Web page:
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Summary: Genesis 1:1-5. The doctrine of Creation ex nihilo is explained and applied.

IN THE BEGINNING

GENESIS PART 1 – ANTEDILUVIAN HISTORY

THE DOCTRINE OF CREATION: EX NIHILO

GENESIS 1:1-5

INTRODUCTION

- In our modern age of scientific discoveries and breakthroughs, the miracles recorded in Scripture are often set aside as fairy tales in favor of more naturally plausible explanations for the events the Bible tells us about. This is done because science, by its very definition, is limited to natural, observable, repeatable, testable processes. The miracles in Scripture are not observable, repeatable, or testable; and they are defined as miracles because they are supernatural. There is nothing natural about them. So often times the honest student of Scripture is faced with a decision that our modern knowledge makes difficult: am I to believe these stories at face value?

- I would suggest that it is wise for all Christians to remember that when all the facts are known, true science and a proper interpretation of Scripture harmonize perfectly. Since, however, we don’t yet know all the facts about everything in our world, we are left with hard, but invigorating challenges as we read God’s word to mankind. One of those great challenges is the question of the origin of the universe. I prefer to call it the miracle of creation. Science has come a long way in explaining certain things about our universe, but there is one question it fails to satisfactorily answer: where did this universe come from?

- As we begin our look at Genesis we are going to answer some intriguing questions. And yet, you will find that some of your questions will remain unanswered. We are going to take a glimpse into the beginning of the world and cosmos we see around us. We’re going to attempt to tackle difficult issues to the best of our Scriptural ability. And we’re going to seek to make sense of the Genesis account of the creation of the world.

- In doing so we are going to be making some assumptions that many modern scientists would not make. We make these assumptions because they are scriptural, and some modern intellectuals reject them for the same reason. The first assumption is that the natural world is not all that exists. There exists a spiritual realm that we cannot see but are often influenced and affected by. The second is that this spiritual realm includes the existence of an omnipotent, omniscient God. The third is that this God is the Creator and Sustainer of our universe.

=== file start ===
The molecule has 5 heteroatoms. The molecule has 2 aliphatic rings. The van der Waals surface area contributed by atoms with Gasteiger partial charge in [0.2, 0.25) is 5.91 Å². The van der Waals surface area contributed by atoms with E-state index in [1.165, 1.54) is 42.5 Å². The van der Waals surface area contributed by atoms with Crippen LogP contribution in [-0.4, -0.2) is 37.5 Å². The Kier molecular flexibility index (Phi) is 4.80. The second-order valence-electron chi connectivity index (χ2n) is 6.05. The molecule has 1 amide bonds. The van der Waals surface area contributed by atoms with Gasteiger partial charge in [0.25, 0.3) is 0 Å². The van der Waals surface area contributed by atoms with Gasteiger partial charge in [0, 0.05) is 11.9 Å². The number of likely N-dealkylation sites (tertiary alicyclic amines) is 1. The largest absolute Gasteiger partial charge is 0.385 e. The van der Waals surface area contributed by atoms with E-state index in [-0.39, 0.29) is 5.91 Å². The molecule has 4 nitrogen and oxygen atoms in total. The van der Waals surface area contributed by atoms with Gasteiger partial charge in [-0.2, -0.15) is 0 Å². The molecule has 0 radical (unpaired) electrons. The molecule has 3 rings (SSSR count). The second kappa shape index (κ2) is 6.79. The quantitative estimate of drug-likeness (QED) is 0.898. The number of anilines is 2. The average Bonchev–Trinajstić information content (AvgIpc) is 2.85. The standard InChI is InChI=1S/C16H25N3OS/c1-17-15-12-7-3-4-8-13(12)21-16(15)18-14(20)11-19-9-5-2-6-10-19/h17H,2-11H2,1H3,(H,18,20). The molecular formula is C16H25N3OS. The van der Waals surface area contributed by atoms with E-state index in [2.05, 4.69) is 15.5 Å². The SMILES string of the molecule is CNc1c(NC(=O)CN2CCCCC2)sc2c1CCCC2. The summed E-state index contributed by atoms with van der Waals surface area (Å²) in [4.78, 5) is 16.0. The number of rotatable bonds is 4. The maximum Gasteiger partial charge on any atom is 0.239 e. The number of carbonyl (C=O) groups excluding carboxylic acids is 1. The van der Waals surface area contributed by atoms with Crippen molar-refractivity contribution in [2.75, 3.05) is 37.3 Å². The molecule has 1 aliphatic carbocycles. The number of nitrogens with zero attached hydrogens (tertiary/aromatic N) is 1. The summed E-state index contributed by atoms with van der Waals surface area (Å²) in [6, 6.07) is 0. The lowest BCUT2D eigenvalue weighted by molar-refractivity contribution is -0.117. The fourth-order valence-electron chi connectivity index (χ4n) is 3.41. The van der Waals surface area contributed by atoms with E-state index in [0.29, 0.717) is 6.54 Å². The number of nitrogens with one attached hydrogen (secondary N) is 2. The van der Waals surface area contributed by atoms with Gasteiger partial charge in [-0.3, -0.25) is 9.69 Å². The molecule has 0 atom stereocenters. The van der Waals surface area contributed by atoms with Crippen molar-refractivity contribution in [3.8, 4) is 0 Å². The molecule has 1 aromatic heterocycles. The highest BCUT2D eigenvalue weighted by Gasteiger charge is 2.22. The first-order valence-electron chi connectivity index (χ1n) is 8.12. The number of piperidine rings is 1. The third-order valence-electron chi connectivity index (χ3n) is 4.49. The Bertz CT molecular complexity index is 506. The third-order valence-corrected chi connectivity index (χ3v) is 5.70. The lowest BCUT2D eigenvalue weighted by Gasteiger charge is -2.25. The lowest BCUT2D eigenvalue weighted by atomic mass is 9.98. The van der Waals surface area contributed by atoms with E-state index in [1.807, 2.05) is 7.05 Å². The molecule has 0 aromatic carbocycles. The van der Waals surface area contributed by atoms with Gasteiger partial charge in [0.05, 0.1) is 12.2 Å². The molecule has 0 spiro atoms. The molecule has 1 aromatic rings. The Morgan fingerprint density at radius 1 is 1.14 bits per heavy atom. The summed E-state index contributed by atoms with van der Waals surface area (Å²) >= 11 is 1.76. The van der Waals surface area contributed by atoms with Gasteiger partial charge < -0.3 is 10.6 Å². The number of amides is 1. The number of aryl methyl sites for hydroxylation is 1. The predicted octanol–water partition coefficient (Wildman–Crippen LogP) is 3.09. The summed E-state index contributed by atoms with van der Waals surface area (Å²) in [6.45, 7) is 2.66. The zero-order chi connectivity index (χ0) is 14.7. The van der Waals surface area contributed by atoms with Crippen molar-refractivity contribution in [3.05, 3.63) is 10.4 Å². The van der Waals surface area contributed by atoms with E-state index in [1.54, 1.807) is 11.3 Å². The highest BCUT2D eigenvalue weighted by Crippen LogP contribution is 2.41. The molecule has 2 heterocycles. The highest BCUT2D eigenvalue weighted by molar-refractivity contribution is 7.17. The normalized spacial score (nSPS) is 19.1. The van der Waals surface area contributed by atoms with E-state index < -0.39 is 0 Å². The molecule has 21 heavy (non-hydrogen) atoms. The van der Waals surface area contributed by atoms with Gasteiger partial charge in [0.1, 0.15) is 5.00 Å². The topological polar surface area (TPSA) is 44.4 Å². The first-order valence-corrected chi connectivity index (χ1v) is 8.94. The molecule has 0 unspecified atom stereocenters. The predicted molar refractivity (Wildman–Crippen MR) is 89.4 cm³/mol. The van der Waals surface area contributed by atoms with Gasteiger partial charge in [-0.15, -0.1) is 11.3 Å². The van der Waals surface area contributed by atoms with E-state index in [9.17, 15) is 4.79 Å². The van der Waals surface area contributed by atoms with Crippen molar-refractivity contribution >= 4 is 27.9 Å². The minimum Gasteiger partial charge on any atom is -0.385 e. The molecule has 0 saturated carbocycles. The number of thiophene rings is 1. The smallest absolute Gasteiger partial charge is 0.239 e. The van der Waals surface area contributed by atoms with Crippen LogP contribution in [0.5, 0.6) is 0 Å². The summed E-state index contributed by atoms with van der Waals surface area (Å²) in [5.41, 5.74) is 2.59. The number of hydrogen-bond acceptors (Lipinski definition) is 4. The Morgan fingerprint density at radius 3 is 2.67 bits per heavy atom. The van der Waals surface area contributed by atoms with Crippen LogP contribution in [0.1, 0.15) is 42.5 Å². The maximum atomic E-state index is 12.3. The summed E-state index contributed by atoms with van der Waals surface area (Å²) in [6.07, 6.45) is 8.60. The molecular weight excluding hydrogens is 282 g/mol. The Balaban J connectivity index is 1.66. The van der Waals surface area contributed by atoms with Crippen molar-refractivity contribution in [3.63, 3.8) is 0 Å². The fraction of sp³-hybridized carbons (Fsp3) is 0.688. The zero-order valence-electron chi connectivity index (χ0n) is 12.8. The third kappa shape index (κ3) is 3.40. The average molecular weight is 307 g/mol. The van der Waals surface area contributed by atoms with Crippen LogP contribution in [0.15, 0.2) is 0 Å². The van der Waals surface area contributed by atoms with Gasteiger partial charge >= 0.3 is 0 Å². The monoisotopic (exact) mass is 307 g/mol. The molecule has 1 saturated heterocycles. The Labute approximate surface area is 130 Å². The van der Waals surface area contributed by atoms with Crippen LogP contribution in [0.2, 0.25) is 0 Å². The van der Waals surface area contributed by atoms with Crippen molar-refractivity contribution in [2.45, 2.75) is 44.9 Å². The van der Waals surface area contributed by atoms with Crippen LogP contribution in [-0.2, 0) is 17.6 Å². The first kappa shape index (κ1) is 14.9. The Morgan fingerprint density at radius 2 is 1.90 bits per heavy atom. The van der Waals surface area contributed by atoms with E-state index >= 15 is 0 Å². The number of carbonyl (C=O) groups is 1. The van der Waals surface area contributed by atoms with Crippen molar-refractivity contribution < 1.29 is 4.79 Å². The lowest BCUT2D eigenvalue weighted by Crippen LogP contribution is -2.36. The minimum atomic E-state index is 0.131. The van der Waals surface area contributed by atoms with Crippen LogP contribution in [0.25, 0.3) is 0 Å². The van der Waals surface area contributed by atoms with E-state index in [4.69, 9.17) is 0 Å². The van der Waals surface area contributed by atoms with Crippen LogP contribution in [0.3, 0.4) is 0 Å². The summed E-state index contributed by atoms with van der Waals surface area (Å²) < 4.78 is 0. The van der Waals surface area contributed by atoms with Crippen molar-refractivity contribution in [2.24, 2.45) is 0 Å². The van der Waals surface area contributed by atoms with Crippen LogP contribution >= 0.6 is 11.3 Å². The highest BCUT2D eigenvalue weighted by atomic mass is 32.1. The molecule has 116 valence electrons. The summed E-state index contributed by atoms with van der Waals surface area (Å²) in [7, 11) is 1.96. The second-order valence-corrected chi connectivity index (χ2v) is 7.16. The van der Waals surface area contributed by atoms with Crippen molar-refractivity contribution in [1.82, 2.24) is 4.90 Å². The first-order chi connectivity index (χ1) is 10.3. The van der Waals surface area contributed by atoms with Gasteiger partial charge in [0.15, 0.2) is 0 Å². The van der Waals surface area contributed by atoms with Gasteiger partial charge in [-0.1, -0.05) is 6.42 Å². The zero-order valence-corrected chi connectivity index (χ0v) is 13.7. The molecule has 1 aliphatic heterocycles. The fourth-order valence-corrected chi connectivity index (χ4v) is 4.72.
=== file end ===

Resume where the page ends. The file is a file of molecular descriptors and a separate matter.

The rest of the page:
- So keep those things in mind as we work our way through the text. But before we start with the very first verse of the Bible, let’s get some background information on the book of Genesis:

INTRODUCTION TO GENESIS

- Probably the most important thing to remember about the book of Genesis is that it is a part of a larger body of work. This body of work is known as the Pentateuch. The word Pentateuch means “five books or scrolls” and describes the first five books of the Hebrew Bible – our Old Testament. This is vital because in order to understand the author’s purposes in Genesis we must understand his overall purposes in the Pentateuch. Themes such as land, blessing, law, and covenant that are important in the other four books are important in Genesis as well. I will highlight these themes as we encounter them.

- Speaking of the author, Moses is the generally recognized writer of these five books. Recently some textual critics have suggested that Moses did not write some or any of these works. The arguments put forth for such a claim go beyond our scope this morning, and there are good reasons to believe that Moses did in fact write the Pentateuch as tradition tells us he did. So we are going to hold to Mosaic authorship as we study this book. If your interest is peaked and you would like to study further, do some research on the Documentary Hypothesis. We will largely assume Mosaic authorship, not because I am unaware of the other theories, but rather because I am convinced they are incorrect and Moses is the primary author of these texts.

- Our English title Genesis comes from the LXX or Septuagint, which is a valuable Greek translation of the Hebrew Old Testament. The original Hebrew title is בְּרֵאשִׁ֖ית which is actually the first word of the text and is translated “In the beginning”. So Genesis, as its name implies, is about beginnings. It tells of the beginning of the universe. It tells of the beginning of mankind. And it tells of the beginning of the formation of the nation of Israel, God’s elect.

- This book of beginnings can be outlined in several ways. Throughout our look at it I will make reference to these various methods of outlining. One way is to divide the book into antediluvian and postdiluvian history. In other words, the events that took place before and after Noah’s flood. Another way is to separate the book into primeval and patriarchal history. Primeval history includes all of the events up to Abraham, who was the first patriarch (or father or male head of the Jewish nation). From then on, of course, the books tells of patriarchal history.

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